"The Gift of the Near Win".
Listening to this speech by Sarah Lewis, I felt myself drifting back in time to when I first started painting and thought about how with each painting I did, the pieces got a little better but they weren't (and still aren't) masterpieces. I didn't win anything so to speak, and often times, I felt likes saying, "man this is a piece of crap", until someone would speak up and say--that's amazing, I love it! You do such colorful and happy work!!
Someone saw something in me that I didn't see in myself.
Not to say I didn't believe in myself, but I was and still am very hard on myself...much harder than anyone ever could be. What if, I threw out everything that was hopelessly unfinished or less then perfect over the last few years? I wouldn't have this art career I now have now, right??? Right!
That's not to say embracing the near win is an excuse for putting out shoddy work or just slapping something together for the sake of doing it (unless that's your intention).
Embracing the near win means that you are on a not so straight path to the finish line, and that fuel of almost getting there, feeds your motivation to do it better, learn more, and reach higher for the next time.
Hopelessly unfinished. Incomplete works. Near wins. We are our own biggest critics, aren't we?
Were you shocked when Sarah mentions all the writers/artists that wanted to discard their work or never quite finished anything? How different our world would be if that were to have happened.
What if those works were destroyed as some of the artists/writers had wanted? Imagine our culture or how history would have been changed. YOU are making history, too. Don't throw it away.
The pursuit of mastery is the path where we find residence for the large majority of our life,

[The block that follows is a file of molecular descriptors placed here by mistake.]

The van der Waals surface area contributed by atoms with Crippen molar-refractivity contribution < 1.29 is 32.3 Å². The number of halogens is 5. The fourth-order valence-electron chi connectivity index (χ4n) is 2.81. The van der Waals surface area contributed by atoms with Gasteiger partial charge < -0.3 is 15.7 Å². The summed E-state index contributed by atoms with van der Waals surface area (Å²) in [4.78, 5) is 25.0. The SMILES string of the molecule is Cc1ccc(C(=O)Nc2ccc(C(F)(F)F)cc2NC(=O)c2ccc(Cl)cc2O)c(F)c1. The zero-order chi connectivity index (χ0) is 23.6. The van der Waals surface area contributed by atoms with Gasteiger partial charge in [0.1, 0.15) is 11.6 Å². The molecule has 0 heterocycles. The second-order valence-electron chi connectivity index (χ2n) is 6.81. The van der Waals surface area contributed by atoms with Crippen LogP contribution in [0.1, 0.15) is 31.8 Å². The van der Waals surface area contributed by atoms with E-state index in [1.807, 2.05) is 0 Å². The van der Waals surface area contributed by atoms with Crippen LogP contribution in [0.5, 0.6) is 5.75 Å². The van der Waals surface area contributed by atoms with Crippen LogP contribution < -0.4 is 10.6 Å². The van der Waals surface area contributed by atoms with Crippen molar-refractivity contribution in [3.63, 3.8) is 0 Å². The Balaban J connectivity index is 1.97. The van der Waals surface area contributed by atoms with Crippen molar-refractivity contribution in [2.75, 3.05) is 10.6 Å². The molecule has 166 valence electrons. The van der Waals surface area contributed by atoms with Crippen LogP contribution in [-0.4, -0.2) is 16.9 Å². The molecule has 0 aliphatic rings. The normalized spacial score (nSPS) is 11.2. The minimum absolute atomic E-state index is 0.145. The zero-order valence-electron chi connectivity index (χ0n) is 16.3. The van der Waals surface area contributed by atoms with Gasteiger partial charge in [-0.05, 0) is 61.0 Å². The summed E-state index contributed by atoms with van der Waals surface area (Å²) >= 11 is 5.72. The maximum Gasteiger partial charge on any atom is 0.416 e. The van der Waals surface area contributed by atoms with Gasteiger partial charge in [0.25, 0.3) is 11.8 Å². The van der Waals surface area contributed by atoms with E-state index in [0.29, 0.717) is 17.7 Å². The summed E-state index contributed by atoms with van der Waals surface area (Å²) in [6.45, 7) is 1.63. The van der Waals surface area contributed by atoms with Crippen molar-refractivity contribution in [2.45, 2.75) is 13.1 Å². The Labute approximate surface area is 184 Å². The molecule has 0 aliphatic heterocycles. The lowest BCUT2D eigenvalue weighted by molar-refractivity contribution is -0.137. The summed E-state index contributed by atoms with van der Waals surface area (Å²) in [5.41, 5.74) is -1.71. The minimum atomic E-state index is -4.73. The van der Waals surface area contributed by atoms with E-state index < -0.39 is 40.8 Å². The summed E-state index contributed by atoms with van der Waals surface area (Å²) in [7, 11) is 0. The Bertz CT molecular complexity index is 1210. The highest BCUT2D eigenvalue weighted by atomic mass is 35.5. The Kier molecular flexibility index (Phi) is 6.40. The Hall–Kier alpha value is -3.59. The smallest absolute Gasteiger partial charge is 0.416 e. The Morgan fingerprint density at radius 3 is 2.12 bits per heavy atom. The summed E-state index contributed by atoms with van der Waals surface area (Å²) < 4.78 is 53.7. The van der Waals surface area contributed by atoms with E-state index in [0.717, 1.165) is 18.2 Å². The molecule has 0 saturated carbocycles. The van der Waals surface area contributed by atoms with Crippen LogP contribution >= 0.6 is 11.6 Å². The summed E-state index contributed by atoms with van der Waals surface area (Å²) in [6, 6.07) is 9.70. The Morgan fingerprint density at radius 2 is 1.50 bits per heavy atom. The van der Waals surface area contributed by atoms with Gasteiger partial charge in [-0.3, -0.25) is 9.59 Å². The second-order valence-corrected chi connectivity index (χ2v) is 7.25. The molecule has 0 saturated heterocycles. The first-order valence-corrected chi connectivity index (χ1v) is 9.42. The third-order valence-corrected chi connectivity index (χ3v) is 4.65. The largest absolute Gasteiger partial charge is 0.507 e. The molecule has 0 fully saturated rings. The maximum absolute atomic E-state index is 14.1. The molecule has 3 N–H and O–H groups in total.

" as the final stop on the way to mastery..is the end".
Place value in your near wins. "Near Wins" have value, even more value than we ourselves can really see.
Keep honing your craft.
When you hear yourself saying...oh my gosh do you see that white mark in the upper left corner, it is hideous, what was I thinking? Or, that portrait is horrible. the eyes are not the same size and the nose is bigger than life.
Is it really horrible? Or are you seeing things others dismiss or never noticed in the first place? They see something else. Perhaps they see reality. Eyes are not the same size and frankly some people have big noses. That's life. Perhaps your viewer sees beauty in the imperfections and feels your emotion you embodied in your work.
Or perhaps it wasn't that great but it was 10x better than your first piece you did 2 years ago. That's progress and you are getting closer to the win.
I'm glad I used each near win to motivate me to do better the next time. Sometimes I succeeded and sometimes I said, I'm not there...YET.
Embrace the GIFT of a near Win.
Until next time,
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